1. Your partner IS right, but I also don't think we can control how we feel. We can acknowledge those feelings, and deal with them in the open ... I think that's as good as it gets.

  5. I have people that are a similar point of reference...we all started trying at the same time and both of them have a 4 year old and a 2 year old...what we would have had if things didn't go awry. It's funny how the one to two years we waited seemed like an eternity and now...looking at these doesn't seem like that much time. Sigh. Jealousy is a terrible, gnawing sin. I find the only way to deal with it is to lean into it and accept my humanity, acknowledge the pain that causes me to have such a terrible emotion.

    1. I like that ... lean into it. I use the term "feel what you're feeling," by which I think I mean more or less the same thing. I wonder if there are people in the world who *aren't* jealous ... I want to know their secret. Buddhists, I bet. :)

  6. "The 'after' in 'parenting after infertility and loss' is a tricky word. Because there really is no 'after.' It's not like something you can leave behind. There is only 'with.' And 'through.'"

    So true.

    I also have people in my life that serve as points of reference, as RunningMama said, especially those who have had healthy babies/children born around the time our daughter Molly was due and the EDD of our other earlier losses. It is bittersweet and I know it is possible for me to be both happy for them and sad for me at times.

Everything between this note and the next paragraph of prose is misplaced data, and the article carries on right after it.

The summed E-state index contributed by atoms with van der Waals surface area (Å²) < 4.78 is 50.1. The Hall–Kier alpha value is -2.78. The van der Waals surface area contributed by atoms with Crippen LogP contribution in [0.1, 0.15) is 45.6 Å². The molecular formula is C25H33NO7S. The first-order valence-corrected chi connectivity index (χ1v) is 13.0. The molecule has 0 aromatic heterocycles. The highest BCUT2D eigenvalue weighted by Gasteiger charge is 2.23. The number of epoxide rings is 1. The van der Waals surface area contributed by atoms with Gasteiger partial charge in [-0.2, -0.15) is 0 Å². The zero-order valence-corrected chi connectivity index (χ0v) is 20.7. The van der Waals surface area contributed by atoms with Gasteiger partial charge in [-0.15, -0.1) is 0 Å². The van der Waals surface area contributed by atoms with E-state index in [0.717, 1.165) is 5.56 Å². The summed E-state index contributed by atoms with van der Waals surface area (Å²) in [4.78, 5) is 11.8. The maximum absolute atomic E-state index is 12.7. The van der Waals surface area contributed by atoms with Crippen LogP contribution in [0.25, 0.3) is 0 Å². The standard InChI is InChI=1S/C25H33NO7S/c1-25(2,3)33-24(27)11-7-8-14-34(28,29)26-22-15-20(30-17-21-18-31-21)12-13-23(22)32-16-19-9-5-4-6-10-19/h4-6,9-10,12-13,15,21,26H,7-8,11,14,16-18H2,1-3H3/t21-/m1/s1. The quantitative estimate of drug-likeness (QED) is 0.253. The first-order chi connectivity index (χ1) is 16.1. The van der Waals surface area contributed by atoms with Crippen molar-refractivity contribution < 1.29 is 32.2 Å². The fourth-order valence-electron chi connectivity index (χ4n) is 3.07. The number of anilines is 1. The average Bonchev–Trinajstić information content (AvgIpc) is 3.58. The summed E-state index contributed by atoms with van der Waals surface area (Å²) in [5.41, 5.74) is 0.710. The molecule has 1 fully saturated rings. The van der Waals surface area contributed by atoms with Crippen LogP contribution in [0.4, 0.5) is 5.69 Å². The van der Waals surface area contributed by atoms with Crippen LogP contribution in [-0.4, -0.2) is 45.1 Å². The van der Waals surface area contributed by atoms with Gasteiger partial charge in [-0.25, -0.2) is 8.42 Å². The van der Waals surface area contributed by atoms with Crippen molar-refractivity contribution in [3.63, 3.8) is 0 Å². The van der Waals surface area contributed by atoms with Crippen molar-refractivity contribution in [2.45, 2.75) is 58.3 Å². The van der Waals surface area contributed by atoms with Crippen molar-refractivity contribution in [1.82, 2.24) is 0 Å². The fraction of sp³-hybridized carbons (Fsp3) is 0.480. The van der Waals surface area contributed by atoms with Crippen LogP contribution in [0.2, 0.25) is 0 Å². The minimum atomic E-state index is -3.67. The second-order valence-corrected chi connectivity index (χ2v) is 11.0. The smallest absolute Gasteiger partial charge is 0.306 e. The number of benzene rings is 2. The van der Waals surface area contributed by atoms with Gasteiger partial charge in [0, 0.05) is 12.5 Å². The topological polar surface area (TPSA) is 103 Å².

Honoring your father's life and memory with you. Thank you for sharing some about what he means to you and I am sorry he never got to meet his grandchildren.

    From what I know of you, I think you live life very gracefully. I think there is much grace in living an imperfect, honest and genuine life.

    There is a line in the song "Chasing Cars" by Snow Patrol that speaks about grace that I have been pondering lately:

    "I need your grace to help me to find my own."

    I hope that you have a wonderful weekend. I am a fairly picky eater, but look forward to trying one of your recipes someday, when I am feeling adventurous!

    1. Thanks for commenting on this, Kathy ... it's good to know that I'm not alone in this strange sort of envy (or whatever it is) I feel.

      Love that song, by the way. I don't know that I ever really caught that line, but it's particularly apt today; I was teaching a lesson at RE about social action and the fact that we need to rely on others to help us stand (or find grace) ... that we can't always stand up with and for ourselves.

      Hope your weekend was refreshing!